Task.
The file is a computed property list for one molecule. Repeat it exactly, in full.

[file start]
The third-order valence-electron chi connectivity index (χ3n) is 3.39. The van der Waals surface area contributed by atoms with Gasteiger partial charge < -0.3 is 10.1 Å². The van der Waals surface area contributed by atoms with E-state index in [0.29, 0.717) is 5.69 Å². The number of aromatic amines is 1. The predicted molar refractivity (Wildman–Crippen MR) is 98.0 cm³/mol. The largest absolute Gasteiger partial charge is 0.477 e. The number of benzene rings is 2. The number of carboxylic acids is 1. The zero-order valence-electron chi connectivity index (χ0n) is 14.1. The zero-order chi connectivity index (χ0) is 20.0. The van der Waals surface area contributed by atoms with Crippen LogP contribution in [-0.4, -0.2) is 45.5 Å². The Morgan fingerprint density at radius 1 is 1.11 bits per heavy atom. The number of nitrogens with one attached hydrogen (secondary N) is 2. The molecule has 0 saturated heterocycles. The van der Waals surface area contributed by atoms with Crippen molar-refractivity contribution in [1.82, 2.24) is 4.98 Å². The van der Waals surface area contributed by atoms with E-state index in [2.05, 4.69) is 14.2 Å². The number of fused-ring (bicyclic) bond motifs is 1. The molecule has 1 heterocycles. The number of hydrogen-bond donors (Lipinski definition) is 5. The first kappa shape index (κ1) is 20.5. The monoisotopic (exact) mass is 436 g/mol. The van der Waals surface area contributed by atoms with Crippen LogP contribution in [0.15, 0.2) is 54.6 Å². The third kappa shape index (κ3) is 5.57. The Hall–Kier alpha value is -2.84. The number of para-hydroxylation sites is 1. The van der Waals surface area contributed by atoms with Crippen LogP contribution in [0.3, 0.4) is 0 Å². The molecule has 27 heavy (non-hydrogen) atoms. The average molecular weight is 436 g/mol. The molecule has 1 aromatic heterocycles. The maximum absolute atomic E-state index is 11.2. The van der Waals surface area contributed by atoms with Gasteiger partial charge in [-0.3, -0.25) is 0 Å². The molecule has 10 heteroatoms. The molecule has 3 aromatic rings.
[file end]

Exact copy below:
The third-order valence-electron chi connectivity index (χ3n) is 3.39. The van der Waals surface area contributed by atoms with Gasteiger partial charge < -0.3 is 10.1 Å². The van der Waals surface area contributed by atoms with E-state index in [0.29, 0.717) is 5.69 Å². The number of aromatic amines is 1. The predicted molar refractivity (Wildman–Crippen MR) is 98.0 cm³/mol. The largest absolute Gasteiger partial charge is 0.477 e. The number of benzene rings is 2. The number of carboxylic acids is 1. The zero-order valence-electron chi connectivity index (χ0n) is 14.1. The zero-order chi connectivity index (χ0) is 20.0. The van der Waals surface area contributed by atoms with Crippen LogP contribution in [-0.4, -0.2) is 45.5 Å². The Morgan fingerprint density at radius 1 is 1.11 bits per heavy atom. The number of nitrogens with one attached hydrogen (secondary N) is 2. The molecule has 0 saturated heterocycles. The van der Waals surface area contributed by atoms with Crippen molar-refractivity contribution in [1.82, 2.24) is 4.98 Å². The van der Waals surface area contributed by atoms with E-state index in [2.05, 4.69) is 14.2 Å². The number of fused-ring (bicyclic) bond motifs is 1. The molecule has 1 heterocycles. The number of hydrogen-bond donors (Lipinski definition) is 5. The first kappa shape index (κ1) is 20.5. The monoisotopic (exact) mass is 436 g/mol. The van der Waals surface area contributed by atoms with Crippen LogP contribution in [0.15, 0.2) is 54.6 Å². The third kappa shape index (κ3) is 5.57. The Hall–Kier alpha value is -2.84. The number of para-hydroxylation sites is 1. The van der Waals surface area contributed by atoms with Crippen LogP contribution in [0.3, 0.4) is 0 Å². The molecule has 27 heavy (non-hydrogen) atoms. The average molecular weight is 436 g/mol. The molecule has 1 aromatic heterocycles. The maximum absolute atomic E-state index is 11.2. The van der Waals surface area contributed by atoms with Gasteiger partial charge in [-0.3, -0.25) is 0 Å². The molecule has 10 heteroatoms. The molecule has 3 aromatic rings.